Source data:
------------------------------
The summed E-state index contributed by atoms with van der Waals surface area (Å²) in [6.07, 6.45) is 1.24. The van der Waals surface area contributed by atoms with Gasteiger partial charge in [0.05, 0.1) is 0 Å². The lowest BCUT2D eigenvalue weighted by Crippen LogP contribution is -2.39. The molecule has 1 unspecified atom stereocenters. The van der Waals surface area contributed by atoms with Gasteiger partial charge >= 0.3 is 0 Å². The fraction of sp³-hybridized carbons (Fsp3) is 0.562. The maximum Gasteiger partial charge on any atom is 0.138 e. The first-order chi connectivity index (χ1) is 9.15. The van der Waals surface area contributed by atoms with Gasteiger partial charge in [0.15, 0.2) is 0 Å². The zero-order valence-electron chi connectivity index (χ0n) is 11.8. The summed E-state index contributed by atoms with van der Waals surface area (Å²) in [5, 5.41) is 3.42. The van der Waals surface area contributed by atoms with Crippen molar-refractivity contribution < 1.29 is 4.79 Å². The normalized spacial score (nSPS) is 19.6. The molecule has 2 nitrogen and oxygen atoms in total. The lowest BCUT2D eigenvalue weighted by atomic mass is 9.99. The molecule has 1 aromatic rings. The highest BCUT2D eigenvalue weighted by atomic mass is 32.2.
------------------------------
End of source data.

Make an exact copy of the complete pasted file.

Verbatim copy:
The summed E-state index contributed by atoms with van der Waals surface area (Å²) in [6.07, 6.45) is 1.24. The van der Waals surface area contributed by atoms with Gasteiger partial charge in [0.05, 0.1) is 0 Å². The lowest BCUT2D eigenvalue weighted by Crippen LogP contribution is -2.39. The molecule has 1 unspecified atom stereocenters. The van der Waals surface area contributed by atoms with Gasteiger partial charge >= 0.3 is 0 Å². The fraction of sp³-hybridized carbons (Fsp3) is 0.562. The maximum Gasteiger partial charge on any atom is 0.138 e. The first-order chi connectivity index (χ1) is 9.15. The van der Waals surface area contributed by atoms with Gasteiger partial charge in [0.15, 0.2) is 0 Å². The zero-order valence-electron chi connectivity index (χ0n) is 11.8. The summed E-state index contributed by atoms with van der Waals surface area (Å²) in [5, 5.41) is 3.42. The van der Waals surface area contributed by atoms with Crippen molar-refractivity contribution < 1.29 is 4.79 Å². The normalized spacial score (nSPS) is 19.6. The molecule has 2 nitrogen and oxygen atoms in total. The lowest BCUT2D eigenvalue weighted by atomic mass is 9.99. The molecule has 1 aromatic rings. The highest BCUT2D eigenvalue weighted by atomic mass is 32.2.